Abnormal MEG Gamma Oscillations Induced By Visual Motion in Children with ASD

Saturday, May 16, 2015: 11:30 AM-1:30 PM
Imperial Ballroom (Grand America Hotel)
T. A. Stroganova1, A. Butorina1, O. V. Sysoeva1 and E. Orekhova1,2, (1)MEG Centre, Moscow State University of Psychology and Education, Moscow, Russia, (2)Gillberg Neuropsychiatry Centre, University of Gothenburg, Gothenburg, Sweden
Background:   A large body of evidence suggests that alternation of the balance between neural excitation and inhibition (E/I balance) in direction of excitation is an important factor leading to development of autism spectrum disorders (ASD).  When present in visual cortex, the altered E/I balance may account for visual perceptual abnormalities frequently reported in ASD. The high-frequency (gamma) oscillations are crucially dependent on functioning of fast-spiking, parvalbumin-positive GABAergic inhibitory interneurons and may appear valuable correlates of the altered E/I balance.  The frequency of the visual gamma oscillations reflects kinetics of inhibitory processes in neural networks and according to the animal studies is modulated by properties of visual stimulation, e.g. by velocity of visual motion. The velocity-related changes in gamma frequency may provide valuable information about inhibitory processes in visual cortex in children with ASD.

Objectives:   We aimed to study whether the modulation of gamma oscillations frequency by velocity of visual motion is altered in children with ASD as compared to the typically developing control children. We also investigated whether such alternations, if present, are related to performance of a visual orientation discrimination task that is particularly sensitive to neural inhibitory function.

Methods:   We studied 27 boys with ASD (IQ>60) aged 8-15 years and 27 age-matched typically developing (TD) boys using whole head Magnetoencephalography (MEG). Participants watched high-contrast annual gratings moving with different speeds while performing a simple detection task.   The gamma individual peak frequency (IPF) was identified for each participant and for each stimulus velocity at the occipital MEG sensor with the greatest gamma response amplitude. After the MEG session the oblique grating orientation discrimination threshold has been measured in 13 ASD and 18 TD participants in a psychophysical experiment.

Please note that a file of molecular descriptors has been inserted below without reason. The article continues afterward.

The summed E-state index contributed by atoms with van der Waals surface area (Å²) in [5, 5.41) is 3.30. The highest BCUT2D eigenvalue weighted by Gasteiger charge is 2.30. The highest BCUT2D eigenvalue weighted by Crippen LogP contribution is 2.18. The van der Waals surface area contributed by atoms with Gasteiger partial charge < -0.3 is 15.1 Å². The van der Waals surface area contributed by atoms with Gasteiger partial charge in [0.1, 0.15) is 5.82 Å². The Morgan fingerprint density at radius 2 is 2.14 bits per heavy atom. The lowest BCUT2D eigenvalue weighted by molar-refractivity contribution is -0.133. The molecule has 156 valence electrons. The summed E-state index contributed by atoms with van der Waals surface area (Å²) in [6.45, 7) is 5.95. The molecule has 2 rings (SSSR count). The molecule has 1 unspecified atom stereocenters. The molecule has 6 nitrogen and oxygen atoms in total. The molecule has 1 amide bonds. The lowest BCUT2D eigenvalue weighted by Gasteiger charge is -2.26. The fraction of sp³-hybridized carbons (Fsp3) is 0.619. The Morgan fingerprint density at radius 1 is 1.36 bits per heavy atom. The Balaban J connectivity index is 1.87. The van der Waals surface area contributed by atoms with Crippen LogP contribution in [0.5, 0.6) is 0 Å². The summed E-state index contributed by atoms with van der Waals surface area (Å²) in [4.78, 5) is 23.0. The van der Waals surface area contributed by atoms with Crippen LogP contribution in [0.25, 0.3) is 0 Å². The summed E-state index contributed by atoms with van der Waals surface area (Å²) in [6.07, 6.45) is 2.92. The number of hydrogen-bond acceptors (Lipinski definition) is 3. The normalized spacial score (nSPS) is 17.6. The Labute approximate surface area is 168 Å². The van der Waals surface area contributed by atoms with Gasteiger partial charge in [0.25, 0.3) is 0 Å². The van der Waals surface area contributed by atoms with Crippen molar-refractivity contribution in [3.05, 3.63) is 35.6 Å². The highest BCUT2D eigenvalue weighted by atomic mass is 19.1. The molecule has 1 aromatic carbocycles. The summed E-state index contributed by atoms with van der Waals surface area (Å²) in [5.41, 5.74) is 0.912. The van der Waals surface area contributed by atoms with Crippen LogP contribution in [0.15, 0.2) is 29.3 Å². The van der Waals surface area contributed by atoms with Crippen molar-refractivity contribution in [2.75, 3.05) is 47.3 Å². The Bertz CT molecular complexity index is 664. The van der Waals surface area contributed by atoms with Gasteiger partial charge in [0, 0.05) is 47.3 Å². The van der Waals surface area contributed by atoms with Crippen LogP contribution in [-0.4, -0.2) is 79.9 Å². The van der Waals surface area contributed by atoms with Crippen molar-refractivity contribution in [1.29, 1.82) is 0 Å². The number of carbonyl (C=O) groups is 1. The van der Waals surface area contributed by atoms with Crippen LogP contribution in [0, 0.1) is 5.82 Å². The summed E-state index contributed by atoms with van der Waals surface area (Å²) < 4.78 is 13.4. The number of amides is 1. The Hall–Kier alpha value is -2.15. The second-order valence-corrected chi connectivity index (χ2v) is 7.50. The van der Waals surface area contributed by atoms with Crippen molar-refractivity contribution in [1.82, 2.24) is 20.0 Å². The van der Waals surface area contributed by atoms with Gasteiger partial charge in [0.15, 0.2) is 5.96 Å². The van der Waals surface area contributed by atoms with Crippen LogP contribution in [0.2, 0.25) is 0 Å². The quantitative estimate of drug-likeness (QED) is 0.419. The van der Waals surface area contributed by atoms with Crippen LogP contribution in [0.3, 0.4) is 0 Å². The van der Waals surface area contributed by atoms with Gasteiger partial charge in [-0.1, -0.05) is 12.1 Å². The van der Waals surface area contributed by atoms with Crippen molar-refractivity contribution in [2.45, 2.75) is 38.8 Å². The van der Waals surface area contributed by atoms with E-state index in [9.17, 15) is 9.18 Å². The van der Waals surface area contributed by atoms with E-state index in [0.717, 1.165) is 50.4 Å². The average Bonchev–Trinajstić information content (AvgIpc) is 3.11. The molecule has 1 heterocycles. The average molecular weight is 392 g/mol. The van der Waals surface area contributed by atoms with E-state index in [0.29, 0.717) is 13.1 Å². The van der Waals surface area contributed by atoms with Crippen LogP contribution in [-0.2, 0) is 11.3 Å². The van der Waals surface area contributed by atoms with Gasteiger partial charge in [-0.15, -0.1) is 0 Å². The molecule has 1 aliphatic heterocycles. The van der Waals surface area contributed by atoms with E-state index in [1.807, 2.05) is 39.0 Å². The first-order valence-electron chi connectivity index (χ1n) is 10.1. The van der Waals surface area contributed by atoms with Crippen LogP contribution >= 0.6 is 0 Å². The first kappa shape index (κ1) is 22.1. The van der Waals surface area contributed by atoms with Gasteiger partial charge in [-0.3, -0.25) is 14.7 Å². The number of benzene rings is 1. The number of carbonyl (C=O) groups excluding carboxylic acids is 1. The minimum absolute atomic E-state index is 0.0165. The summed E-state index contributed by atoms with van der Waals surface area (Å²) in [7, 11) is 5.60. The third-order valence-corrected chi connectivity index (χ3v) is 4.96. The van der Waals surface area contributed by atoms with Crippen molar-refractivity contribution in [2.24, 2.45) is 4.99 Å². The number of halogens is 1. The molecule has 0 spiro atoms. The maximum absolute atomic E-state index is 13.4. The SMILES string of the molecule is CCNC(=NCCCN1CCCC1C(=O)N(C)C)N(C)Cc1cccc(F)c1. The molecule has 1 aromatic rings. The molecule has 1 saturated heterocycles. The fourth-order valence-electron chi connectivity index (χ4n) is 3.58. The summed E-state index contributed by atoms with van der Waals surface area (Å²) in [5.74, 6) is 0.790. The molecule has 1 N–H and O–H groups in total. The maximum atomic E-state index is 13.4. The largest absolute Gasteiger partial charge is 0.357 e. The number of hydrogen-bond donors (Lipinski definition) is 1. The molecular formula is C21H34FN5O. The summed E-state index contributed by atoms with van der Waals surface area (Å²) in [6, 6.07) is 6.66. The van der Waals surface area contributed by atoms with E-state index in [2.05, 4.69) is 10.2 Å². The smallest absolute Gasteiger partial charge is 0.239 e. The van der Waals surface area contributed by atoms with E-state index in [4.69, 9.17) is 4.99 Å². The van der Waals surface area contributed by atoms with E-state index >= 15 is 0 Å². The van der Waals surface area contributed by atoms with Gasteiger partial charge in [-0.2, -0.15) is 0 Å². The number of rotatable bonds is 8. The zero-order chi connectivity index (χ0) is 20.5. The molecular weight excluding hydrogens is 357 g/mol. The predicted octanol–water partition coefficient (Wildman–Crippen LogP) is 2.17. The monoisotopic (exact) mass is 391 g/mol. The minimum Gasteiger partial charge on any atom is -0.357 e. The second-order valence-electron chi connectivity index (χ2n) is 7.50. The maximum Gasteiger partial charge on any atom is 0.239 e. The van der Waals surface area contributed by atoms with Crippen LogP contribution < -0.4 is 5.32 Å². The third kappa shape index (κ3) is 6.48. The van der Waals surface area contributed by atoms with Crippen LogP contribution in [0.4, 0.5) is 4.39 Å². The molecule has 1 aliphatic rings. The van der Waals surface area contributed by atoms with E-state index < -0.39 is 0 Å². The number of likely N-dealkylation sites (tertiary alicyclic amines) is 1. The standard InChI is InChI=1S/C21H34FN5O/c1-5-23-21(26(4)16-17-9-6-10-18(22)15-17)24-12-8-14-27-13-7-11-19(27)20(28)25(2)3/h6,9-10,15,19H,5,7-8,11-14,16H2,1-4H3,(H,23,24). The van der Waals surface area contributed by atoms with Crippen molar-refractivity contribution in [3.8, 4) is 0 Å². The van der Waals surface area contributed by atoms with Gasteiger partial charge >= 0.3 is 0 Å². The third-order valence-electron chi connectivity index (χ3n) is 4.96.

Results:   Gamma frequency significantly increased with stimulus velocity in both TD and ASD participants. The difference in gamma IPF between the fastest and slowest stimulus velocity (i.e. gamma dynamic range) was significantly smaller in the ASD then in the TD group, suggesting impaired velocity-related modulation of inhibitory processes in visual cortical areas.  Both the gamma IPF to the fast moving stimuli and the gamma dynamic range correlated positively with IQ, but did not correlate with the autism quotient. In the ASD, but not in the TD children the broader dynamic range of gamma frequency predicted better capacity for discrimination of oblique grating orientation. 

Conclusions:   The narrow dynamic range of  gamma oscillations frequency in children with ASD suggests abnormally slow kinetics of neural inhibition in visual cortex under high functional load.  This physiological abnormality may affect basic visual processes in children with ASD.